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Filed Under: U.S.

Here’s why ‘record’ police violence reports are imperfect

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Reports indicate that, in 2022, police killings reached a record high in the U.S. The context matters, though. The record used only dates back to 2013, as it is from a nonprofit called Mapping Police Violence. Media reports rely on this source because the U.S. does not have a federal database tracking cases of police violence nationwide. 

“The FBI has been trying for years,” Justin Nix, an associate professor of criminology and criminal justice at the University of Nebraska Omaha, said. “And in fact, in 2019, they revamped their efforts and launched a new data collection effort. And to date, they still haven’t seen enough participation, to release the data. When they launched their new efforts, there was this arbitrary threshold of 60% of agencies participating before any data can be publicly released. And, you know, three plus years later, we’ve still not met that threshold.”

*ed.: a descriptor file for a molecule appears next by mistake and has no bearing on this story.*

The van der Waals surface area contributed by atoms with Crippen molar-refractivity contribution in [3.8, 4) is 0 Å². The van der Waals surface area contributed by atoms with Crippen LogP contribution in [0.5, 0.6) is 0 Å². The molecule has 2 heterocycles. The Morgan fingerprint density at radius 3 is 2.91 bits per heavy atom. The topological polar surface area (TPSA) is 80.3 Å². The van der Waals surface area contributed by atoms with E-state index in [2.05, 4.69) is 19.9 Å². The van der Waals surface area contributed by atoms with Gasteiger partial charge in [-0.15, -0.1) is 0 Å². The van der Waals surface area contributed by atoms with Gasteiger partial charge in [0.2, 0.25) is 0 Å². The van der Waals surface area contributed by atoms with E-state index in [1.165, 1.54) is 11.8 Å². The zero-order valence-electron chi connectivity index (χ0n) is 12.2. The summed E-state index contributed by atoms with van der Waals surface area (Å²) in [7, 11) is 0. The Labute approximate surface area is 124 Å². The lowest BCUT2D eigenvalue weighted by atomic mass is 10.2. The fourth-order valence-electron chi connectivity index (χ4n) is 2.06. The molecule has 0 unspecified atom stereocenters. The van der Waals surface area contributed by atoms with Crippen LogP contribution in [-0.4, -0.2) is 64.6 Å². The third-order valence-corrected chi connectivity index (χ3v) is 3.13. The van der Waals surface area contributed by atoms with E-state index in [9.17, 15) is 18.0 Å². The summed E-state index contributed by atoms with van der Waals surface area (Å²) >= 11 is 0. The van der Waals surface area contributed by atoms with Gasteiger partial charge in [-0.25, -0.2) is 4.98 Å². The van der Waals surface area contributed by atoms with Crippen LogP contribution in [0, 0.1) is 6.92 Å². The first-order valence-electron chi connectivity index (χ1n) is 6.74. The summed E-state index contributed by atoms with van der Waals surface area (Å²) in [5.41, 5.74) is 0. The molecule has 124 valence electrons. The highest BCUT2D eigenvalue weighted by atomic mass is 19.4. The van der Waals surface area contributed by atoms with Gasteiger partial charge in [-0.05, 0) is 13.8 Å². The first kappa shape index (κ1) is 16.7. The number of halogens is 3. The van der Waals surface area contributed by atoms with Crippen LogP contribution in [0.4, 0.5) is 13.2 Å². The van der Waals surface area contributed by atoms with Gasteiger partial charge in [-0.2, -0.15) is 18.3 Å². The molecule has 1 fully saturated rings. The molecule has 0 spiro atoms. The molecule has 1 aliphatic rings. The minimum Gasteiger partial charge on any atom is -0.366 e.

In addition to Mapping Police Violence, journalists also use The Washington Post’s website and Fatal Encounters.

However, these databases don’t paint the full picture.

“They don’t track when officers shoot, but don’t kill citizens, which I argue is the same as you know, but for the outcome of death, right,” Nix said. “It still represents a use of force that could kill a person.”

Additionally, the databases likely do not find every case. 

Mapping Police Violence says, “estimates suggest that our database captures 92% of the police killings that have occurred since 2013.”

The cases it misses are likely unreported by the media, as Mapping Police Violence depends on local news stories and agency information. The nonprofit has also collaborated with other databases.

“They’ve done a lot of, you know, grunt work to basically reach out to agencies and request those data,” Nix said. “So it’s a tall task, right, and a country with upwards of 18,000 police departments.”

Yet, Nix says, there is still a need  for a more complete source of data to inform policy changes.

“I truly believe we can do better when we have that data, because if we don’t now we’re just guessing we’re just playing darts in the dark and hoping that we get lucky,” Nix said.